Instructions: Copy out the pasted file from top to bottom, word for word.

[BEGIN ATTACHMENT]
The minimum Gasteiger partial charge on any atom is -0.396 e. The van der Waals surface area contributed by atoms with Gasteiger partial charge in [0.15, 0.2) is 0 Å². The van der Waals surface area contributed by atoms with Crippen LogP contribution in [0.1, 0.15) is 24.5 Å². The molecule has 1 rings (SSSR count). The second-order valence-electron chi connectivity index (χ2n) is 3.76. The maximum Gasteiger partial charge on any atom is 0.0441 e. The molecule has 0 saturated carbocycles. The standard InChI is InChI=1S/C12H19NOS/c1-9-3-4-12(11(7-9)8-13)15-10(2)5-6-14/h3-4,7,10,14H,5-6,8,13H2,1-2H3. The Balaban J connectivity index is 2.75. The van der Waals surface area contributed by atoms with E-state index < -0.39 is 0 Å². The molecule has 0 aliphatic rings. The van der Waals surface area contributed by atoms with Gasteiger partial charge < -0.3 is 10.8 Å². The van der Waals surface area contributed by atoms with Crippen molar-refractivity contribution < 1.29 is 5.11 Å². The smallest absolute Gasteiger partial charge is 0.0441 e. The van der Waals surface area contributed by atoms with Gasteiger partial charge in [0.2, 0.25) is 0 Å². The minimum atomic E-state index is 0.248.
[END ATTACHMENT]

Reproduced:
The minimum Gasteiger partial charge on any atom is -0.396 e. The van der Waals surface area contributed by atoms with Gasteiger partial charge in [0.15, 0.2) is 0 Å². The van der Waals surface area contributed by atoms with Crippen LogP contribution in [0.1, 0.15) is 24.5 Å². The molecule has 1 rings (SSSR count). The second-order valence-electron chi connectivity index (χ2n) is 3.76. The maximum Gasteiger partial charge on any atom is 0.0441 e. The molecule has 0 saturated carbocycles. The standard InChI is InChI=1S/C12H19NOS/c1-9-3-4-12(11(7-9)8-13)15-10(2)5-6-14/h3-4,7,10,14H,5-6,8,13H2,1-2H3. The Balaban J connectivity index is 2.75. The van der Waals surface area contributed by atoms with E-state index < -0.39 is 0 Å². The molecule has 0 aliphatic rings. The van der Waals surface area contributed by atoms with Gasteiger partial charge < -0.3 is 10.8 Å². The van der Waals surface area contributed by atoms with Crippen molar-refractivity contribution < 1.29 is 5.11 Å². The smallest absolute Gasteiger partial charge is 0.0441 e. The van der Waals surface area contributed by atoms with Gasteiger partial charge in [0.2, 0.25) is 0 Å². The minimum atomic E-state index is 0.248.